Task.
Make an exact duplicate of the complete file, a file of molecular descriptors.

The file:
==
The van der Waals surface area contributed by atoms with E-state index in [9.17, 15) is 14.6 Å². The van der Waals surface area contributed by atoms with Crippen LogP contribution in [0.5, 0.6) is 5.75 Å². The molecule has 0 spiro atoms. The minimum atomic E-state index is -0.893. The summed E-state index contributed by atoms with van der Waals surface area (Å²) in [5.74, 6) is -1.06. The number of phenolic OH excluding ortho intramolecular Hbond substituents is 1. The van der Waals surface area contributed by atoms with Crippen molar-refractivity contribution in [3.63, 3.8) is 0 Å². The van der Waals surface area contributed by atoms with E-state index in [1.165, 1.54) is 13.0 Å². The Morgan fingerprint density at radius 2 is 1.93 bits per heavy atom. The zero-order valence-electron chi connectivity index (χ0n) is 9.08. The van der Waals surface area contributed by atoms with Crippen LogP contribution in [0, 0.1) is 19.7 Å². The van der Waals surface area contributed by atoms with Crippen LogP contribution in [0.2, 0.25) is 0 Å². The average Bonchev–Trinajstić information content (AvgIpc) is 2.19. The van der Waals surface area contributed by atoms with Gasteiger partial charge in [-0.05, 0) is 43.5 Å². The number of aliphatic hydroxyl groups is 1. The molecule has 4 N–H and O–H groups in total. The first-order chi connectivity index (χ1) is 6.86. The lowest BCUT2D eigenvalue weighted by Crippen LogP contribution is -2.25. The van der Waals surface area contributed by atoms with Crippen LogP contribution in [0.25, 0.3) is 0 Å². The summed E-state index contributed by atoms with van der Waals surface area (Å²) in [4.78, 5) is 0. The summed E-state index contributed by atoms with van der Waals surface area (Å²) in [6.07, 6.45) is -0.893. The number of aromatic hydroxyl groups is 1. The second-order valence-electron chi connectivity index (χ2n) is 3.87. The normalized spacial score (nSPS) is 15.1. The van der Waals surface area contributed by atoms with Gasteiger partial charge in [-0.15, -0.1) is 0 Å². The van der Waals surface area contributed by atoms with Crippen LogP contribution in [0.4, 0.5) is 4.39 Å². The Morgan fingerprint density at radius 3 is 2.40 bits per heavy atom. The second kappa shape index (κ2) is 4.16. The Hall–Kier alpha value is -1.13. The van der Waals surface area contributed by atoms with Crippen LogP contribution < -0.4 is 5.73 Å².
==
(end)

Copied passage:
The van der Waals surface area contributed by atoms with E-state index in [9.17, 15) is 14.6 Å². The van der Waals surface area contributed by atoms with Crippen LogP contribution in [0.5, 0.6) is 5.75 Å². The molecule has 0 spiro atoms. The minimum atomic E-state index is -0.893. The summed E-state index contributed by atoms with van der Waals surface area (Å²) in [5.74, 6) is -1.06. The number of phenolic OH excluding ortho intramolecular Hbond substituents is 1. The van der Waals surface area contributed by atoms with Crippen molar-refractivity contribution in [3.63, 3.8) is 0 Å². The van der Waals surface area contributed by atoms with E-state index in [1.165, 1.54) is 13.0 Å². The Morgan fingerprint density at radius 2 is 1.93 bits per heavy atom. The zero-order valence-electron chi connectivity index (χ0n) is 9.08. The van der Waals surface area contributed by atoms with Crippen LogP contribution in [0, 0.1) is 19.7 Å². The van der Waals surface area contributed by atoms with Crippen LogP contribution in [0.2, 0.25) is 0 Å². The average Bonchev–Trinajstić information content (AvgIpc) is 2.19. The van der Waals surface area contributed by atoms with Gasteiger partial charge in [-0.05, 0) is 43.5 Å². The number of aliphatic hydroxyl groups is 1. The molecule has 4 N–H and O–H groups in total. The first-order chi connectivity index (χ1) is 6.86. The lowest BCUT2D eigenvalue weighted by Crippen LogP contribution is -2.25. The van der Waals surface area contributed by atoms with Crippen LogP contribution in [0.25, 0.3) is 0 Å². The summed E-state index contributed by atoms with van der Waals surface area (Å²) in [4.78, 5) is 0. The summed E-state index contributed by atoms with van der Waals surface area (Å²) in [6.07, 6.45) is -0.893. The number of aromatic hydroxyl groups is 1. The second-order valence-electron chi connectivity index (χ2n) is 3.87. The normalized spacial score (nSPS) is 15.1. The van der Waals surface area contributed by atoms with Gasteiger partial charge in [-0.15, -0.1) is 0 Å². The van der Waals surface area contributed by atoms with Crippen LogP contribution in [0.4, 0.5) is 4.39 Å². The Morgan fingerprint density at radius 3 is 2.40 bits per heavy atom. The second kappa shape index (κ2) is 4.16. The Hall–Kier alpha value is -1.13. The van der Waals surface area contributed by atoms with Crippen LogP contribution < -0.4 is 5.73 Å².